795 Italian employees responded to the questionnaire. From this initial survey, some important results emerged that helped to shape the first set of tools and messages.
Figure 14: Breakdown of employee reported weight
The previous graph analyses the overall weight of employees. In Italy, the largest number of employees with normal weight (67.4%) was identified out of the six countries and the fewest reported to being obese (5.5%) in line with the OECD results in chapter 1.
More than 10% of respondents never have breakfast with 60.9% of employees (the fewest of the six countries) reporting to having a breakfast every day. This is one of the unhealthy habits of Italian employees that the national partners wish to change as highlighted in the Guidelines for a healthy Italian nutrition available for the employees.
More than 80% of employees reported having a lunch break every single day and only 2% never have one. However as it can be seen in the next graph, similar to the results from Spain and France, employees frequently eat at home or eat food brought from home. 50% of those who eat in a restaurant are the main targets of the communication programmes and tools.
Figure 15: Breakdown of lunch places frequented by Italian employees
Over half of employees claimed to choose the restaurant they have lunch in, based on its proximity to their workplace. Affordable or cheap was the second reason mentioned by 32.5% of respondents. In line with the results from the other six countries, the majority of employees choose what they are going to eat based on what they feel like at that given time. Positively though, the second chosen factor was the ‘what is good for me’.
The meaning of balanced nutrition to 66.8% of respondents is ‘eating pleasant food while at the same time protecting your health’. Only very few of the respondents associated balanced food with being low in calories, fat, salt and sugar. This is an indication that balanced food is not associated with diet but encouragingly has positive connotations.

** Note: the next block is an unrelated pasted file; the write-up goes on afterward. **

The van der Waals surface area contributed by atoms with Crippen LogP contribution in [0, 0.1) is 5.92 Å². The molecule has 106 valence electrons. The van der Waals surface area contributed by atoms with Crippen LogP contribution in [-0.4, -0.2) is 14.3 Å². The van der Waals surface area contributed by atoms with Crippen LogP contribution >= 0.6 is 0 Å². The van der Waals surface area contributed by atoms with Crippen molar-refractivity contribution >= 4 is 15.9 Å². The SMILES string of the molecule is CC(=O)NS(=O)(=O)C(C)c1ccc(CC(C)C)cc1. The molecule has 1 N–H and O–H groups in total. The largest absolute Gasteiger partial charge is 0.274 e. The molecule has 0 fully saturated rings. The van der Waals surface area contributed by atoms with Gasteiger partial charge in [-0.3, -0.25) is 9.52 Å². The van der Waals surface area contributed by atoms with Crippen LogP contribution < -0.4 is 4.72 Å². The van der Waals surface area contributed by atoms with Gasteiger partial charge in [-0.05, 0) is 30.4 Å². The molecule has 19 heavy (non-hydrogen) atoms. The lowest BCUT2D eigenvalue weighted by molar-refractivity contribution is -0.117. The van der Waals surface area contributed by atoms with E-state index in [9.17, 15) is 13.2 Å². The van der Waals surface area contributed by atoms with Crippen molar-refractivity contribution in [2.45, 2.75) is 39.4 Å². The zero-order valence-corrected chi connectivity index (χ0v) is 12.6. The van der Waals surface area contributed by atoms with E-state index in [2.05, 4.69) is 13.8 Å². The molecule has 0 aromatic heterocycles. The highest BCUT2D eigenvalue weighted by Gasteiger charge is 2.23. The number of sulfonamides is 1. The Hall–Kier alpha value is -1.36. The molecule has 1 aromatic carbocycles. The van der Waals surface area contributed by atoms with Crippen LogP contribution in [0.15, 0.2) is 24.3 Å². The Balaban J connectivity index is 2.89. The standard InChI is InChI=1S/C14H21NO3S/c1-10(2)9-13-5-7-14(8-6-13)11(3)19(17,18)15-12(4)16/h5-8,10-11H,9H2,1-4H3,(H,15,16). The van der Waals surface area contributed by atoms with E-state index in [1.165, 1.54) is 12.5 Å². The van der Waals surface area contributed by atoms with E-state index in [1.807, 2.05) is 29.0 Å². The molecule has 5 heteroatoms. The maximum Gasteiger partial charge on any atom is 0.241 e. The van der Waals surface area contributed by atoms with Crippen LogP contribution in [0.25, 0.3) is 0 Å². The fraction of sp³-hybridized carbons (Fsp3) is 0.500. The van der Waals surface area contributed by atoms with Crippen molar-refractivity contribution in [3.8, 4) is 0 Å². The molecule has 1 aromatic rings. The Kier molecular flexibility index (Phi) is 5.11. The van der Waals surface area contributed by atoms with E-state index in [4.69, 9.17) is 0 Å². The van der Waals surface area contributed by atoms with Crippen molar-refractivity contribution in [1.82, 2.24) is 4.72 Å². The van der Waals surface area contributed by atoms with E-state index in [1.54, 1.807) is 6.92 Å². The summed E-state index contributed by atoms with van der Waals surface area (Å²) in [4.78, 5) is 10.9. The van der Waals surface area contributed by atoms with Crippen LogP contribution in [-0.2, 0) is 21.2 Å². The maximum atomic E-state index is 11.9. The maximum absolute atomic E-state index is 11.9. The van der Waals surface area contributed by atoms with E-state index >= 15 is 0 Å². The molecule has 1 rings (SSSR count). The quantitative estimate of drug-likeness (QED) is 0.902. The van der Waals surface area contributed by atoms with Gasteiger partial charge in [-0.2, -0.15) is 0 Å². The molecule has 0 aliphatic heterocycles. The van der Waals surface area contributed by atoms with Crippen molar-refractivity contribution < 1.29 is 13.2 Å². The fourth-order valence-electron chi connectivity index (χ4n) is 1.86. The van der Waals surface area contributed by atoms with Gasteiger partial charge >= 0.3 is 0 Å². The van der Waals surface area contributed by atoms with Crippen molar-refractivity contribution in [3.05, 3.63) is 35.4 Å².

In terms of nutritional advice in the restaurants, 41.3% of respondents would have liked to see a symbol indicating the balanced dish.
72 restaurants responded to the first survey. More than 50% were independently run and only 1.4% belonging to a chain, which is typical to the Italian restaurant sector and causes an added difficulty in reaching this very segmented sector.
Figure 16: Respondents’ restaurant classification:
In Italy, the fewest respondents out of the six countries, claimed to have knowledge about balanced food. The majority, in line with responses from all other countries apart from Spain, state that they could learn more.
Figure 17: Restaurant owners’ knowledge about balanced food
90.3% of respondents (the second highest after Sweden out of the six countries) do not see any obstacle to promoting balanced nutrition in their restaurants.
The Italian restaurant sector is very fragmented consisting mainly of independently owned restaurants. Only 16.9% respondents claimed to have an overall knowledge of balanced nutrition. Nevertheless, the majority was open to learning more about it with very few who saw any obstacles to doing so. With the majority of employees choosing their lunch restaurant based on proximity to their work place, and choosing to eat what they feel like at the time, it is important to improve the offer in these restaurants thus improving employees’ chances of receiving a healthy meal.